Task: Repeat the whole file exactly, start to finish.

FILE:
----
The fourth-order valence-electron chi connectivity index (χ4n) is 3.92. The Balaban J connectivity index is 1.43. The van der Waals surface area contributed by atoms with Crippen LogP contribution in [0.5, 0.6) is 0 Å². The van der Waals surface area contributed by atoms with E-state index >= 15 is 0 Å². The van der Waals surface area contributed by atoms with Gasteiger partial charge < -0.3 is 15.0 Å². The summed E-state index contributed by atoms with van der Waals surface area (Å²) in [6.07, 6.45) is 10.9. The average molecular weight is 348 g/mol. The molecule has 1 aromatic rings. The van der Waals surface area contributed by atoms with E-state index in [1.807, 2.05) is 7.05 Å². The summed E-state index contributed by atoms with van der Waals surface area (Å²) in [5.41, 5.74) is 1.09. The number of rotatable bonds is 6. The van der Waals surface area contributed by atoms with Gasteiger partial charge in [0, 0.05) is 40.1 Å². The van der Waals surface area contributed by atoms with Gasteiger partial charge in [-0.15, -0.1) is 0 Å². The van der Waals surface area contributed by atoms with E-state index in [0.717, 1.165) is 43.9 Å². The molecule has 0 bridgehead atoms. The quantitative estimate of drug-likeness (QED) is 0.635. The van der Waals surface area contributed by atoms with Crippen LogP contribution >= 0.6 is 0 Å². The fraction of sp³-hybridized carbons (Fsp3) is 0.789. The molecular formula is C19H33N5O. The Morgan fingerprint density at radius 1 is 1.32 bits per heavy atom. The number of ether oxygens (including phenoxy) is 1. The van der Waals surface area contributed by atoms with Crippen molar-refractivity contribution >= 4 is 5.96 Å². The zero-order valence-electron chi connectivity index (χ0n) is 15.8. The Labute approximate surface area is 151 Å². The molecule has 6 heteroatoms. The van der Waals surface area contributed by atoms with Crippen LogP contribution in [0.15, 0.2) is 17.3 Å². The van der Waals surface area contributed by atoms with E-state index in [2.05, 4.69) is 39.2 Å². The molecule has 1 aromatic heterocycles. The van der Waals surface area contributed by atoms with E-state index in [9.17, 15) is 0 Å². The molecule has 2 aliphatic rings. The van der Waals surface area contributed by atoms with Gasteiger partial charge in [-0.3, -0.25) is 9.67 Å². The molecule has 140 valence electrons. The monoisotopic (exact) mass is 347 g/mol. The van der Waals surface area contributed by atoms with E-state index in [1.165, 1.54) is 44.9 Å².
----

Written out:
The fourth-order valence-electron chi connectivity index (χ4n) is 3.92. The Balaban J connectivity index is 1.43. The van der Waals surface area contributed by atoms with Crippen LogP contribution in [0.5, 0.6) is 0 Å². The van der Waals surface area contributed by atoms with E-state index >= 15 is 0 Å². The van der Waals surface area contributed by atoms with Gasteiger partial charge < -0.3 is 15.0 Å². The summed E-state index contributed by atoms with van der Waals surface area (Å²) in [6.07, 6.45) is 10.9. The average molecular weight is 348 g/mol. The molecule has 1 aromatic rings. The van der Waals surface area contributed by atoms with E-state index in [1.807, 2.05) is 7.05 Å². The summed E-state index contributed by atoms with van der Waals surface area (Å²) in [5.41, 5.74) is 1.09. The number of rotatable bonds is 6. The van der Waals surface area contributed by atoms with Gasteiger partial charge in [0, 0.05) is 40.1 Å². The van der Waals surface area contributed by atoms with Gasteiger partial charge in [-0.15, -0.1) is 0 Å². The van der Waals surface area contributed by atoms with E-state index in [0.717, 1.165) is 43.9 Å². The molecule has 0 bridgehead atoms. The quantitative estimate of drug-likeness (QED) is 0.635. The van der Waals surface area contributed by atoms with Crippen LogP contribution >= 0.6 is 0 Å². The fraction of sp³-hybridized carbons (Fsp3) is 0.789. The molecular formula is C19H33N5O. The Morgan fingerprint density at radius 1 is 1.32 bits per heavy atom. The number of ether oxygens (including phenoxy) is 1. The van der Waals surface area contributed by atoms with Crippen molar-refractivity contribution >= 4 is 5.96 Å². The zero-order valence-electron chi connectivity index (χ0n) is 15.8. The Labute approximate surface area is 151 Å². The molecule has 6 heteroatoms. The van der Waals surface area contributed by atoms with Crippen LogP contribution in [0.15, 0.2) is 17.3 Å². The van der Waals surface area contributed by atoms with E-state index in [2.05, 4.69) is 39.2 Å². The molecule has 1 aromatic heterocycles. The van der Waals surface area contributed by atoms with E-state index in [9.17, 15) is 0 Å². The molecule has 2 aliphatic rings. The van der Waals surface area contributed by atoms with Gasteiger partial charge in [-0.3, -0.25) is 9.67 Å². The molecule has 140 valence electrons. The monoisotopic (exact) mass is 347 g/mol. The van der Waals surface area contributed by atoms with E-state index in [1.165, 1.54) is 44.9 Å².